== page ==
Despite the lingering doubts over doping, Matt Dickinson hopes we can revel in athletes’ pursuit of immortality.
You will have heard a lot about what is wrong with the Olympic movement in recent days. So here, as Rio de Janeiro completes the final touches before opening night, is some of what is right.
Like the fact that someone in the next 17 days will run, swim or cycle faster than any person in history; jump higher, bound further, vault more spectacularly, tumble from a diving board more perfectly than anyone has done in human existence. We will see humans go where no humans have gone before. Ever.
Hundreds of athletes will live the happiest moment of their lives. Cherished dreams will be fulfilled. Careers will be defined by moments of pure ecstasy. And we will all be able to share in their triumphs, their glory.
Hundreds of athletes will live the happiest moment of their lives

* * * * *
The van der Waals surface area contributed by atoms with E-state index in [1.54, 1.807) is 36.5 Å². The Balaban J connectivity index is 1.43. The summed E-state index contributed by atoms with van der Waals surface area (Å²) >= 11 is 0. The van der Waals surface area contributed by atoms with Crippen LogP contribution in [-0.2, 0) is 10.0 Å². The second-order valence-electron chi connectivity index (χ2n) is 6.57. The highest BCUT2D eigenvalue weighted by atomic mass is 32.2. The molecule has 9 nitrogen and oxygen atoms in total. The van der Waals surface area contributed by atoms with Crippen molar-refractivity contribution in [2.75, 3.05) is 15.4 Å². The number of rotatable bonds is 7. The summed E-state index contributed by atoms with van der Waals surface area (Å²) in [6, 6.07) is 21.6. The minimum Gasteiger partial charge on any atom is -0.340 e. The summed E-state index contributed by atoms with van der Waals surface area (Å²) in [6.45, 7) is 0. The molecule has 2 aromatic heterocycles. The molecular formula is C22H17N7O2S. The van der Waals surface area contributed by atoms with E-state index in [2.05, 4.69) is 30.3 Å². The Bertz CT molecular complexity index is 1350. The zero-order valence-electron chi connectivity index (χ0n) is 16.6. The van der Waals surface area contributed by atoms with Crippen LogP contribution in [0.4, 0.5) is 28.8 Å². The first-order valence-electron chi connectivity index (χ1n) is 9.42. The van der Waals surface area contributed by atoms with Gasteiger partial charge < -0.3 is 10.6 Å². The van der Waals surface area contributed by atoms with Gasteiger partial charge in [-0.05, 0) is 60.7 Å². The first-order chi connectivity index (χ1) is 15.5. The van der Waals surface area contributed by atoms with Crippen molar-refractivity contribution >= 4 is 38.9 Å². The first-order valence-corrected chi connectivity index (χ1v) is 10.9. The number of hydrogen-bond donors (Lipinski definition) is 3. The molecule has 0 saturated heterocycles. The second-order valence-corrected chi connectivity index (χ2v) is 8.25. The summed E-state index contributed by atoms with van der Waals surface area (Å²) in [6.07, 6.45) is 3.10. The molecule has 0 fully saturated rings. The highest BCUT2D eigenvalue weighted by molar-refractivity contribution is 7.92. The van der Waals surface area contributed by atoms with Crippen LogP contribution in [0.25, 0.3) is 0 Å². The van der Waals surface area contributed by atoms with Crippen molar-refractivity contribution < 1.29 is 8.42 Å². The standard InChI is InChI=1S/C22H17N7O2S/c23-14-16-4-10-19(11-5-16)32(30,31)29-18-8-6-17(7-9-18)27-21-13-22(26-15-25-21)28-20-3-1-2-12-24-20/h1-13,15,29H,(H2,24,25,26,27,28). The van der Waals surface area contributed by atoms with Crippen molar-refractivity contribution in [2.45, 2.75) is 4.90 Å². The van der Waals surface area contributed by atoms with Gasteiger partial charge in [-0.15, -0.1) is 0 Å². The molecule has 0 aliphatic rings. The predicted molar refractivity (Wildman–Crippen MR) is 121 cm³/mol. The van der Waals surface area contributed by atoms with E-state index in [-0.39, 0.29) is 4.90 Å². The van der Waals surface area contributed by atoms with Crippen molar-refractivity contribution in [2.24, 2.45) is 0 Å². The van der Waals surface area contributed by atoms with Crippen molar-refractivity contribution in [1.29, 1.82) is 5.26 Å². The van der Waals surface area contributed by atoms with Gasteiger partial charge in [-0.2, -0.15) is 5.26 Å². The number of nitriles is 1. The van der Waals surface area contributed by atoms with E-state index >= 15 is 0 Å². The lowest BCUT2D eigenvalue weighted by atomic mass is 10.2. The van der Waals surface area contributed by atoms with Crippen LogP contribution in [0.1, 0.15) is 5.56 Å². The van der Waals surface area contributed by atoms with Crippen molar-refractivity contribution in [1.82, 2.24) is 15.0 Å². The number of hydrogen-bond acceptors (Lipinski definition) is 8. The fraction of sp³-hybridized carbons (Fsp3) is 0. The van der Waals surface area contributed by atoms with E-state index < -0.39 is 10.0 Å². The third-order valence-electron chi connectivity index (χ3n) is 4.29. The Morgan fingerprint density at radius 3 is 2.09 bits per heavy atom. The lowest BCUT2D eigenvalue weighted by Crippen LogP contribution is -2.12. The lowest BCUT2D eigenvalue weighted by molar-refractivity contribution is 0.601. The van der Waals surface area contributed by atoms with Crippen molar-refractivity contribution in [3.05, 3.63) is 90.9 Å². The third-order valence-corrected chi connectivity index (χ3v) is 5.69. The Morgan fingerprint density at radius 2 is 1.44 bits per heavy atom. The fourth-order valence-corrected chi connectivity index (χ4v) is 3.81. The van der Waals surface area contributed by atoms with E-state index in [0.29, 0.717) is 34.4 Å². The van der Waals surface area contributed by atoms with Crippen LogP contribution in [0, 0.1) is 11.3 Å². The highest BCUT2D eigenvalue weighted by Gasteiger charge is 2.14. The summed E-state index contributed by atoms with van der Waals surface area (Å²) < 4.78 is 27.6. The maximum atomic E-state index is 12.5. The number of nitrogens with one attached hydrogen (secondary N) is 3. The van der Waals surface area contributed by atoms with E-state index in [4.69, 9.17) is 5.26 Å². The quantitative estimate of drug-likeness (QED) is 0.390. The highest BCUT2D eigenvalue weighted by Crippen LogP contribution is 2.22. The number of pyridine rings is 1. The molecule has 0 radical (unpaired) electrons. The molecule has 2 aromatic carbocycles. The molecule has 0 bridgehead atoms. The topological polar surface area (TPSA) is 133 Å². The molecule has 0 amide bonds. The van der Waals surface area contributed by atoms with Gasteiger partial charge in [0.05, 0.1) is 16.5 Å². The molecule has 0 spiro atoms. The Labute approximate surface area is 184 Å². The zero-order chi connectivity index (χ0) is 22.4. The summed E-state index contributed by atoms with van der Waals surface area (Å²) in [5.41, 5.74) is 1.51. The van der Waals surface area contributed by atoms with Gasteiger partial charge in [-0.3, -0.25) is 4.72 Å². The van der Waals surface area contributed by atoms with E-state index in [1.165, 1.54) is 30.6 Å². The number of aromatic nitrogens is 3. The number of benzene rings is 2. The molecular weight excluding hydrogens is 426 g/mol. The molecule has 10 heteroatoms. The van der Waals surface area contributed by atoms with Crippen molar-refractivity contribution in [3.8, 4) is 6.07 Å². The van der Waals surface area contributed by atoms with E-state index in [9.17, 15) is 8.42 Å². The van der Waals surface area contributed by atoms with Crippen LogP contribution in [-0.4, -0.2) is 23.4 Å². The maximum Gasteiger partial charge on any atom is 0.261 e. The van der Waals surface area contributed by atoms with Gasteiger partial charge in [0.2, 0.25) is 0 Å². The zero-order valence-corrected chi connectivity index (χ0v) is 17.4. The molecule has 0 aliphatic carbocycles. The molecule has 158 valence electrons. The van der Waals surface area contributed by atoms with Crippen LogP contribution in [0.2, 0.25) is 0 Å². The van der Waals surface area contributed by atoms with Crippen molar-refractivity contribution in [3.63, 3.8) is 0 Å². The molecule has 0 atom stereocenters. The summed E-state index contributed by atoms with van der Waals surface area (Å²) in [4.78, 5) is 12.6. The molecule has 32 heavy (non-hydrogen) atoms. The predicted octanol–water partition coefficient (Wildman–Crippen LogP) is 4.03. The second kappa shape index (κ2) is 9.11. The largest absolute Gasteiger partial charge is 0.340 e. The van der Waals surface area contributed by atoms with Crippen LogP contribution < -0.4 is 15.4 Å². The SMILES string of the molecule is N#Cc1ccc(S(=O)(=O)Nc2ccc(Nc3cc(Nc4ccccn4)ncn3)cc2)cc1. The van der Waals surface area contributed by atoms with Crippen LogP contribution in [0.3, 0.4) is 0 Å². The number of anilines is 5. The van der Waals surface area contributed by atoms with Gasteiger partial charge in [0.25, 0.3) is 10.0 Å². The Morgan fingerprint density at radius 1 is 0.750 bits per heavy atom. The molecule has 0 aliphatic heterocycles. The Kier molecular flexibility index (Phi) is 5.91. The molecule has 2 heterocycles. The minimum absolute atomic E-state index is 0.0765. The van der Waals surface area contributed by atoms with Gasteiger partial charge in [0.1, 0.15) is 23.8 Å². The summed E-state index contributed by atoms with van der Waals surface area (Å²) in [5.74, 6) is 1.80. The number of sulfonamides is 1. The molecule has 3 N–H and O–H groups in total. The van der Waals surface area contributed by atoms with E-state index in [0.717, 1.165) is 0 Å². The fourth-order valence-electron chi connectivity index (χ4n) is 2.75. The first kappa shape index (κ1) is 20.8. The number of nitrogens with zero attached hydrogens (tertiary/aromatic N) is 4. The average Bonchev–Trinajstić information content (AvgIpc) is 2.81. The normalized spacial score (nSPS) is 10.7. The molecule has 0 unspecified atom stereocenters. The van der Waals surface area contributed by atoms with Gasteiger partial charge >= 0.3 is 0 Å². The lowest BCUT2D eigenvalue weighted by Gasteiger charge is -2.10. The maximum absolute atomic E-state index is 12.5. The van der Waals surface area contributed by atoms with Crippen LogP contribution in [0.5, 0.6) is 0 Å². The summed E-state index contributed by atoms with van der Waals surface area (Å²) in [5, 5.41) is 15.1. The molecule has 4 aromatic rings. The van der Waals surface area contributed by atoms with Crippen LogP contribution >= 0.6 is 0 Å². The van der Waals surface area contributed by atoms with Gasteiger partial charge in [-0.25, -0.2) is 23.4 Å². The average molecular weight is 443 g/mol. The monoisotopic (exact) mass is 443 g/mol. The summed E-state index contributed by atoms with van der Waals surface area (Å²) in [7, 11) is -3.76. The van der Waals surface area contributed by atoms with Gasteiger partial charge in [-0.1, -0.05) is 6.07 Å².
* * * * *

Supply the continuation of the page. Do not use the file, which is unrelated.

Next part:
If there is one thing that is different — make that special — about covering the Olympics, it is the deep and genuine joy of athletes in sharing their stories; the rowers delighted to see you there, the judokas and gymnasts so happy to tell of the long years of training in obscurity, fuelled not by money but by a simple vision that one day they will have a gold medal hung around their neck.
This is their time, their 17 days, and you really should not miss it. The Olympics offer a shot at immortality just once every four years and that rarity makes the striving all the more desperate and dramatic. There will be another Test match, another football game along soon enough.
The Olympics are unique because the whole world gathers unlike World Cups or World Series. Women are here for a start, and celebrated as much — often more — than the men. Here, the whole world is represented, from Comoros to Nauru, Kiribati to Aruba (the parade at the Opening Ceremony is a geography lesson all in itself). Some will be seeking the country’s first ever Olympic medal, like the rugby sevens players of Fiji.